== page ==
[openstack-dev] [QA]Refactoring Scenarios manager.py

Sean Dague sean at dague.net
Wed Mar 1 13:20:36 UTC 2017

On 03/01/2017 08:03 AM, Andrea Frittoli wrote:
> On Wed, Mar 1, 2017 at 12:54 PM Sean Dague <sean at dague.net
> <mailto:sean at dague.net>> wrote:
>     On 03/01/2017 07:35 AM, Jordan Pittier wrote:
>     >
>     >
>     > On Wed, Mar 1, 2017 at 3:57 AM, Ghanshyam Mann
>     <ghanshyammann at gmail.com <mailto:ghanshyammann at gmail.com>
>     > <mailto:ghanshyammann at gmail.com <mailto:ghanshyammann at gmail.com>>>
>     wrote:
>     >
>     >     Doing gradual refactoring and fixing plugins time to time
>     needs lot
>     >     of wait and sync.
>     >
>     >     That needs:
>     >     1. Plugins to switch from current method usage. Plugins to
>     have some
>     >     other function or same copy paste code what current scenario base
>     >     class has.
>     >     2. Tempest patch to wait for plugin fix.
>     >     3. Plugins to switch back to stable interface once Tempest
>     going to
>     >     provide those.
>     >
>     >     This needs lot of sync between tempest and plugins and we have to
>     >     wait for tempest refactoring patch for long.
>     >
>     >     To make it more efficient, how about this:
>     >     1. Keep the scenario manger copy in tempest as it is. for plugins
>     >     usage only.
>     >
>     > Given that the refactoring effort "started" a year ago, at the current
>     > speed it may take 2 years to complete. In the mean time we will have a
>     > massive code duplication and a maintenance burden.
>     >
>     >     2. Start refactoring the scenario framework by adding more and
>     more
>     >     helper function under /common or lib.
>     >
>     > Starting a "framework" (each time I see that word, I have a bad
>     feeling)
>     > from scratch without users and usage is very very difficult. How do we
>     > know what we need in that framework and what will be actually used in
>     > tests ?
>     I'm with Jordan, honestly, common functions and inheritance aren't going
>     to help anyway. My feeling is that the only way to sanely take things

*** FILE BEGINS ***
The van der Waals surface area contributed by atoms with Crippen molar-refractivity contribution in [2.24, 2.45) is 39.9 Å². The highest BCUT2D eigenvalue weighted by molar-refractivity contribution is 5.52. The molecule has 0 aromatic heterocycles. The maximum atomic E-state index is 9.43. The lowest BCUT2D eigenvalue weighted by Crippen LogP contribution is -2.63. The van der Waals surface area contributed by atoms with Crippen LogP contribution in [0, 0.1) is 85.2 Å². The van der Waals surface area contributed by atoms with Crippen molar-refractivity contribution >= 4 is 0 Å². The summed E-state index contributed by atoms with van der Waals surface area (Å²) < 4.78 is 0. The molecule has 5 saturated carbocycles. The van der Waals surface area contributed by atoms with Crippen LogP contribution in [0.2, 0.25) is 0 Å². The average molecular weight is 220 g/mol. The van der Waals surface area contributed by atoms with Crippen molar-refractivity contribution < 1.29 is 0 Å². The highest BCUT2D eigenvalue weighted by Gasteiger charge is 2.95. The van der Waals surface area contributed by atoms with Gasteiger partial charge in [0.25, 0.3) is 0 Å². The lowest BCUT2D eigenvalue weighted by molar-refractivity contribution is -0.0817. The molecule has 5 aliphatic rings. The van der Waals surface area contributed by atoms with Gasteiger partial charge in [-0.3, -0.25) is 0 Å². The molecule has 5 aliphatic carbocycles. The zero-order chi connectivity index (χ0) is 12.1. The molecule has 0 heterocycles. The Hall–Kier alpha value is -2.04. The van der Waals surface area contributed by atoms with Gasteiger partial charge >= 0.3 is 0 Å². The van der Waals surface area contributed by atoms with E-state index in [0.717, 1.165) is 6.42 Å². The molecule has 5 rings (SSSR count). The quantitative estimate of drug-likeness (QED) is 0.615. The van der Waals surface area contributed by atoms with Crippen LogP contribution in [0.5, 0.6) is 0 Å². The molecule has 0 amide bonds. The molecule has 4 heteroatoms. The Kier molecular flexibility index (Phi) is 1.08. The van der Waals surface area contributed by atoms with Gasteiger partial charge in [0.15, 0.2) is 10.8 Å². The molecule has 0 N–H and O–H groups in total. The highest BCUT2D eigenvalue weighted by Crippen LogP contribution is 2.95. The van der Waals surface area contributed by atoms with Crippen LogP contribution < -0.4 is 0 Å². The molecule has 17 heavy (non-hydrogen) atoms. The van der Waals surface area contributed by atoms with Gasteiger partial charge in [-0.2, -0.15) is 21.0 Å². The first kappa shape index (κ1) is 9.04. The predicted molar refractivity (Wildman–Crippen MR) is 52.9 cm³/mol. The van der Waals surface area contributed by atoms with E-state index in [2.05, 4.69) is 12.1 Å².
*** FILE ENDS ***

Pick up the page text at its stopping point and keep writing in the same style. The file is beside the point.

>     forward is to start pivoting towards fixtures. And basically error if
>     inheritance is used in tests. The functions on base classes is what is
>     causing all the pain of rewind, because it's not a contract, but it's
>     also magically there, so people try to use it.
>     This would mean that every test would have more setUp with a bunch of
>     explicit fixtures, but that's fine, it's a little more time thinking
>     through the writing of the tests, and a lot easier to read them to know
>     what is going on, and to delete them later. Basically get rid of all
>     class/superclass magic.
>     > The effort was called scenario refactoring and I think that's what we
>     > should do. We should not do "start from scratch scenarios" or
>     "copy all
>     > the code and see what happens".
>     >
>     > There's no problem with plugins. We committed to have a stable
>     interface
>     > which is documented and agreed upon. It's clearly written
>     > here
>     https://docs.openstack.org/developer/tempest/plugin.html#stable-tempest-apis-plugins-may-use
>     > The rest is private, for Tempest internal use. If Tempest cores
>     disagree
>     > with that, then we should first of all put a spec and rewrite that
>     > document.
>     It does seem like there is a tough love moment coming about the fact
>     that APIs were consumed that were specifically out of bounds. Either the
>     team commits to them inbounds, and there is the contract, or moves
>     forward under the existing contract.
>     Though, I expect the issue is that because all the Tempest tests work in
>     this super class way, this is the only stuff people understood and copy
>     pasted. So it does feel like there has to be at least a couple of
>     instances in the Tempest tree of how the team *wants* other projects to
>     write tests that they can point people to.
> +1 on this. Which is why we need to refactor our scenario test to a sane
> code
> base that people can use as examples to copy paste.
> The basic credentials provider services that comes with test.py is something
> that is useful to have I think - and we are working on make them a
> contract people
> can rely on. 
> We had a discussion at the PTG about how to deal with those, and the
> conclusion
> was that we are going to move credentials providers to tempest.lib and keep 
> test.py more or less as it is and declare it a stable interface for plugins.
> Alternatives like dropping class fixtures for good, and move everything
> to be test
> fixtures, involve too much code churn / refactor for an advantage which 
> is too little - and we wouldn't have the bandwidth to do that anyways.

So, as someone who is only an infrequence Tempest contributor now, I
personally have a pretty hard time with the magic credentials, because
it's super non obvious to me what a new test would give me off a blank
page, or how I would expose that.

More or less I had to just find Matt and ask him what to do, and then
have Jordan propose a different fix once he saw the patch. That's really
people intensive, and I think at least as big a scalability problem as
anything else.


That being said, there are only 46 scenario tests. They totally could be
rewritten in an ideal way as examples and deprecate / rot out the
existing scenario tests (including base classes).


Sean Dague

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